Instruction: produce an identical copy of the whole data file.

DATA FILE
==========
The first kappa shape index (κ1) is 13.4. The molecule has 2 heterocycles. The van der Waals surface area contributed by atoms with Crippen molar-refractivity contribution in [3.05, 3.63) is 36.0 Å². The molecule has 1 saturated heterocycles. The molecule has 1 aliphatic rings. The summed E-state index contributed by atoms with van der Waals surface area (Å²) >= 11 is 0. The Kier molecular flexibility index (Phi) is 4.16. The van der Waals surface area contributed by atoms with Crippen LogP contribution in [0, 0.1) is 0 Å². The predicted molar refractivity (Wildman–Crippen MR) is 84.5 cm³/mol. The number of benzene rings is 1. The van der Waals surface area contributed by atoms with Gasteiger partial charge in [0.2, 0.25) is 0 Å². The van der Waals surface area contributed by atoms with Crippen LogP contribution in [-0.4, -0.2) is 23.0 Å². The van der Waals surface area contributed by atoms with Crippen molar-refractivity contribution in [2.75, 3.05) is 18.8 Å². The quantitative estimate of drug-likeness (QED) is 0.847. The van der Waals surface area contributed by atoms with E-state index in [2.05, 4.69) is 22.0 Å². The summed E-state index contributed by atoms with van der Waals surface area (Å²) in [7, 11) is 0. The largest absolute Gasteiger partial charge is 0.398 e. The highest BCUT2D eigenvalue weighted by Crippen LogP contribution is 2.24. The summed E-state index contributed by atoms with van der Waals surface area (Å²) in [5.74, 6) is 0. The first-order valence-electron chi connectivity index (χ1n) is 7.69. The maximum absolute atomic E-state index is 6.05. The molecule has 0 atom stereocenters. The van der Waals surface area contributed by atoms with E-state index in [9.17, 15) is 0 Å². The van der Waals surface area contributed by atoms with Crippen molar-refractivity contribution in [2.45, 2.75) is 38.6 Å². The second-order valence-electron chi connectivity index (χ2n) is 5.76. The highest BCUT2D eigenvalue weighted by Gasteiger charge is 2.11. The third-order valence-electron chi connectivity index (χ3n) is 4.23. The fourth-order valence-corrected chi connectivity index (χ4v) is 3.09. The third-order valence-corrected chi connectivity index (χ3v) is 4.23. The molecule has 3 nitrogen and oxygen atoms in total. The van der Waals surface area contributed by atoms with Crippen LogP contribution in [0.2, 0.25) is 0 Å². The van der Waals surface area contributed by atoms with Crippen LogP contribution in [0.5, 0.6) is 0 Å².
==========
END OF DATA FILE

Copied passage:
The first kappa shape index (κ1) is 13.4. The molecule has 2 heterocycles. The van der Waals surface area contributed by atoms with Crippen molar-refractivity contribution in [3.05, 3.63) is 36.0 Å². The molecule has 1 saturated heterocycles. The molecule has 1 aliphatic rings. The summed E-state index contributed by atoms with van der Waals surface area (Å²) >= 11 is 0. The Kier molecular flexibility index (Phi) is 4.16. The van der Waals surface area contributed by atoms with Crippen LogP contribution in [0, 0.1) is 0 Å². The predicted molar refractivity (Wildman–Crippen MR) is 84.5 cm³/mol. The number of benzene rings is 1. The van der Waals surface area contributed by atoms with Gasteiger partial charge in [0.2, 0.25) is 0 Å². The van der Waals surface area contributed by atoms with Crippen LogP contribution in [-0.4, -0.2) is 23.0 Å². The van der Waals surface area contributed by atoms with Crippen molar-refractivity contribution in [2.75, 3.05) is 18.8 Å². The quantitative estimate of drug-likeness (QED) is 0.847. The van der Waals surface area contributed by atoms with E-state index in [2.05, 4.69) is 22.0 Å². The summed E-state index contributed by atoms with van der Waals surface area (Å²) in [7, 11) is 0. The largest absolute Gasteiger partial charge is 0.398 e. The highest BCUT2D eigenvalue weighted by Crippen LogP contribution is 2.24. The summed E-state index contributed by atoms with van der Waals surface area (Å²) in [5.74, 6) is 0. The first-order valence-electron chi connectivity index (χ1n) is 7.69. The maximum absolute atomic E-state index is 6.05. The molecule has 0 atom stereocenters. The van der Waals surface area contributed by atoms with E-state index in [9.17, 15) is 0 Å². The van der Waals surface area contributed by atoms with Crippen molar-refractivity contribution in [2.45, 2.75) is 38.6 Å². The second-order valence-electron chi connectivity index (χ2n) is 5.76. The highest BCUT2D eigenvalue weighted by Gasteiger charge is 2.11. The third-order valence-electron chi connectivity index (χ3n) is 4.23. The fourth-order valence-corrected chi connectivity index (χ4v) is 3.09. The third-order valence-corrected chi connectivity index (χ3v) is 4.23. The molecule has 3 nitrogen and oxygen atoms in total. The van der Waals surface area contributed by atoms with Crippen LogP contribution in [0.2, 0.25) is 0 Å². The van der Waals surface area contributed by atoms with Crippen LogP contribution in [0.5, 0.6) is 0 Å².